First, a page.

And it will really make you think about that whilst in Michigan, where the max tractor trailer weight is 150,000lbs!
Those wonderful lobbyists managed to persuade the state reps in Lansing that it would reduce the amount of tractor trailers on the roads!
It has only resulted in the majority of the roads being in an abysmal condition and have you, at times, wondering if you are riding in the USA or some (very poor) third world country
Tony, I know you are a little bigger than I am, younger and undoubtly stronger but seeing as you aren't home and not within striking distance I'm going to disagree with you on all counts.
First off, the maximum allowable weight on Michigan Roads is 163,000 pounds distributed across 11 axles not 150,000.
Secondly, it wasn't the wonderful lobbyists that brought that about, it was the auto companies many years ago. They wanted their steel coils in bulk at their stamping operations throughout Michigan and went to the legislature and petitioned them for the weight gross weight increase and you probably don't know it but there a quite a few other states with very lienient weight limits just like Michigan. Our neighbors to the south, Ohio is one of them and there are a few out west that also allow quite a bit over 80K. The key word is permitted. In those states, just like in Michigan, you have to be permitted by that state to haul the weight. Michigan only recognizes 80,000 on 5 axles just like any other state governed by the Interstate Commerce Commission.
It's a scientifically proven fact that the per square inch of tire loading on a fully loaded 80,000 pound gross vehicle (5 axles, 18 wheels total) is actually less than a Honda Accord. The same holds true for a fully loaded Michigan 11 axle at 163,000 pounds gross vehicle weight (11 axles 42 tires total). The other thing about a Michigan special (and I've driven a lot of miles in them) is that there are brakes on each of those 11 axles so they will literally stop on a dime and give you change and that's loaded or empty.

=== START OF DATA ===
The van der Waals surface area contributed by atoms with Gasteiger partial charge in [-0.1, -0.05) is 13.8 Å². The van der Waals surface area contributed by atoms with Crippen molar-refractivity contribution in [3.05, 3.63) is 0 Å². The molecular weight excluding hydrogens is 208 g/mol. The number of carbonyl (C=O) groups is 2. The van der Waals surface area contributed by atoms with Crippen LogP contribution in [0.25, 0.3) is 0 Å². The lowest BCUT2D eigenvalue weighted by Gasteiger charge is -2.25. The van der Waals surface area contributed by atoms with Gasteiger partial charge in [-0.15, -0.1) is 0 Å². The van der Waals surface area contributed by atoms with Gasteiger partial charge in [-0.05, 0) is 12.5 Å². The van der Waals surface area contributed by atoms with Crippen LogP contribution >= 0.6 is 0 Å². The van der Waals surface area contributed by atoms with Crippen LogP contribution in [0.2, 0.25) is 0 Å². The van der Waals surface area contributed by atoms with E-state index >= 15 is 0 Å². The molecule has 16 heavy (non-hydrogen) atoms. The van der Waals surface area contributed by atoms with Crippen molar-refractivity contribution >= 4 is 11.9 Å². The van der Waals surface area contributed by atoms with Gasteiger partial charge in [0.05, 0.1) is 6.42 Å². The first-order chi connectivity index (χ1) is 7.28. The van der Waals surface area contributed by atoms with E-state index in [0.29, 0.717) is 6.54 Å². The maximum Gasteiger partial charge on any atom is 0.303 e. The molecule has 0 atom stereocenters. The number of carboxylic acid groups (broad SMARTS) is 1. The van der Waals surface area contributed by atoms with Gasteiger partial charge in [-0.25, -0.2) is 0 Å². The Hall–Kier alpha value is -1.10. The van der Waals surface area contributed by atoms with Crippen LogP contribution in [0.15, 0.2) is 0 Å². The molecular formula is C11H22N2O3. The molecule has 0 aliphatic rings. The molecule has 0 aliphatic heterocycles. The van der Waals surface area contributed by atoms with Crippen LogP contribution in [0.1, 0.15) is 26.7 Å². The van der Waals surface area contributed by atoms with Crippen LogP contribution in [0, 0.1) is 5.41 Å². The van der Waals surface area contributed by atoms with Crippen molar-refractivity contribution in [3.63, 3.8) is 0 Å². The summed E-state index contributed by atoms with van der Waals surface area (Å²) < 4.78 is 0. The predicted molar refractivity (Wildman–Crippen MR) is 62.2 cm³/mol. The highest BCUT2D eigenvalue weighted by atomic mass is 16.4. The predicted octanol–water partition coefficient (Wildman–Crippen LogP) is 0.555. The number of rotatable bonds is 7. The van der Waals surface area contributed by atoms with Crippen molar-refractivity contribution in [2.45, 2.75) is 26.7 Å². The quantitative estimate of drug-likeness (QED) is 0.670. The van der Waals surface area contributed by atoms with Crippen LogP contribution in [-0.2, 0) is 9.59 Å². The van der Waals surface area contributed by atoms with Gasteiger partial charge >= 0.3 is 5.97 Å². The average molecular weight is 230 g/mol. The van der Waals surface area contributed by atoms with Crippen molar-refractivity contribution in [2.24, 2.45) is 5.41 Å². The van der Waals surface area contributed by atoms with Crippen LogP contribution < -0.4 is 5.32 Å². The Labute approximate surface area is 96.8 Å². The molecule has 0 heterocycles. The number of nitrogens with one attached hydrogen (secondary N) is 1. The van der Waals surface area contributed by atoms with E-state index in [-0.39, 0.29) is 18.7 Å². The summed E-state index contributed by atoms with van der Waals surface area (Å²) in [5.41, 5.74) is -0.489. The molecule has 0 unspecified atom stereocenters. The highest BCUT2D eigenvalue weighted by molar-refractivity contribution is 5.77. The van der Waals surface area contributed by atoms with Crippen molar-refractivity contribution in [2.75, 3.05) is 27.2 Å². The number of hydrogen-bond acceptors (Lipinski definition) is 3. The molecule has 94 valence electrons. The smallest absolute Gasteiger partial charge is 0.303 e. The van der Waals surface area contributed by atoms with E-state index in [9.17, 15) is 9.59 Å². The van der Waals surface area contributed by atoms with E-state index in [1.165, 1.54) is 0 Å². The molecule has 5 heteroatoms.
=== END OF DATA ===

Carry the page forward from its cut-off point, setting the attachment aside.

Finally, the Interstate Highway system was conceived and built for the transportation of Military personel and equipment in case of national emergency and not for your convenience. All Interstate highways and secondary roads (if they are built to Federal specifications) are built to withstand in the excess of 200,000 pounds of loading on bridges and 200K of loading on the surface of the highway so long as it's evenly distributed.
When you get into the area of transportation don't forget what I teach. Besides, I have 37 years of experience under my belt.
Greetings from chilly Norway.
I'm not out to tick you off, hopefully this can be resolved without our ages or builds being a factor, even if we have to agree to disagree on this matter.
Knowing your background like I do, I don't doubt for a second that you have likely forgotten more about truck legislation than I will ever know.
I am well aware how powerful the auto industry is in Michigan and theres little doubt the lobbyists retained by them were involved getting this through Lansing.
I can't fault your calculations regards weight per axle. I was just making an observation that the majority of roads in Michigan are in a lot worse condition that roads in other states I have resided in and visited. Inclement weather is also likely a factor but the larger tractor trailers have got to be playing a major part in the condition of the MI roads. You can go on until you are blue in the face but you won't convince me otherwise!
FYI My BIL who is in the hauling business (he has four rigs) has had six tickets in the past two weeks, not for exceeding the max weight but for one of the axles being over the max permissable, some of these tickets have been $1200+. It looks like the Governor has really got he inspectors clamping down in an effort to get the state out of the fiscal mess it finds itself in.
Hope we get the chance to discuss this in a civil manner when I get home
It's a scientifically proven fact that the per square inch of tire loading on a fully loaded 80,000 pound gross vehicle (5 axles, 18 wheels total) is actually less than a Honda Accord.
Me........... I'll take my chances with a honda accord. I already know I can **** near rip the rear axle out of a dodge avenger with a K1200LT Beemer